January 26, 2021, 02:14:27 PM
Forum Rules: Read This Before Posting

Topic: fluoride  (Read 8357 times)

0 Members and 1 Guest are viewing this topic.

Offline platte

  • Very New Member
  • *
  • Posts: 1
  • Mole Snacks: +0/-0
« on: November 18, 2006, 09:00:36 PM »
I am a dental hygienist and when I was in school we referred the chemical symbol for fluoride as fl2.  I thought it was because the fluoride ion was unstable by itself is this true and if not where could I have gotten this from?  There are others out there that record fluoride as fl2 also.


Offline Borek

  • Mr. pH
  • Administrator
  • Deity Member
  • *
  • Posts: 26253
  • Mole Snacks: +1706/-402
  • Gender: Male
  • I am known to be occasionally wrong.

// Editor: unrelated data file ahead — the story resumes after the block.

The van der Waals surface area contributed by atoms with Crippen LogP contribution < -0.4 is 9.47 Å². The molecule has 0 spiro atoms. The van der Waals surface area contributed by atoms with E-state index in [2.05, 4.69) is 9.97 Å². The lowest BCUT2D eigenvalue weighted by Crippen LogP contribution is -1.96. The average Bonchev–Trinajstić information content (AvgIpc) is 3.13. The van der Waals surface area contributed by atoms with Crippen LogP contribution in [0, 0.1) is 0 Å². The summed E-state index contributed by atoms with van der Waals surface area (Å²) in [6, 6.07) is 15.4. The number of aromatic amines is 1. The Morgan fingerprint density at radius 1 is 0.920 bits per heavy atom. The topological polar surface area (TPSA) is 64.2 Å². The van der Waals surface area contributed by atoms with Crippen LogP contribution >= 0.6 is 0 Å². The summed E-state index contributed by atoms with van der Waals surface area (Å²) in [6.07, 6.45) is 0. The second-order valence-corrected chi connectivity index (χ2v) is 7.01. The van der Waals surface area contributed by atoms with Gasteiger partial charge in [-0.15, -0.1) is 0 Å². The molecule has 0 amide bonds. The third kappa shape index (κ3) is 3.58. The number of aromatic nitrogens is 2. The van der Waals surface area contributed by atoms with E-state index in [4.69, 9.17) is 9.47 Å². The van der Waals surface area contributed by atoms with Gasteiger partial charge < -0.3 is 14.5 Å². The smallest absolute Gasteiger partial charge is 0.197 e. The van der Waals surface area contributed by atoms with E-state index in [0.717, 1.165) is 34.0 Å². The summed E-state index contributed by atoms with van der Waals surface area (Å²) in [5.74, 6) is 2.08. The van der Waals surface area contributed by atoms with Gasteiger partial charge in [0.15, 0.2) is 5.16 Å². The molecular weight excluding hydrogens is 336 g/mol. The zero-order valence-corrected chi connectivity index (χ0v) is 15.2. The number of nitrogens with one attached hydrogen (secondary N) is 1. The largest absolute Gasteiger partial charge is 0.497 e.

• Chembuddy
Re: fluoride
« Reply #1 on: November 18, 2006, 09:17:26 PM »
Fluorine: F or F2 - F as it is a chemical symbol, F2 as fluorine is diatomic gas.

Fluroide is a salt of hydrofluoric acid HF, so formula will depend on the cation - for example NaF is sodium fluoride.

No idea what fl2 is about.
ChemBuddy chemical calculators - stoichiometry, pH, concentration, buffer preparation, titrations.info, pH-meter.info

Offline mdlhvn

  • Regular Member
  • ***
  • Posts: 63
  • Mole Snacks: +5/-2
Re: fluoride
« Reply #2 on: November 19, 2006, 12:10:04 AM »
I thought it was because the fluoride ion was unstable by itself is this true?

No, it is not true. Fluoride ion, F- was stable in solution. Fluorine atom, F was unstable because it is strongly active.

Further explanation came from Borek!

Sponsored Links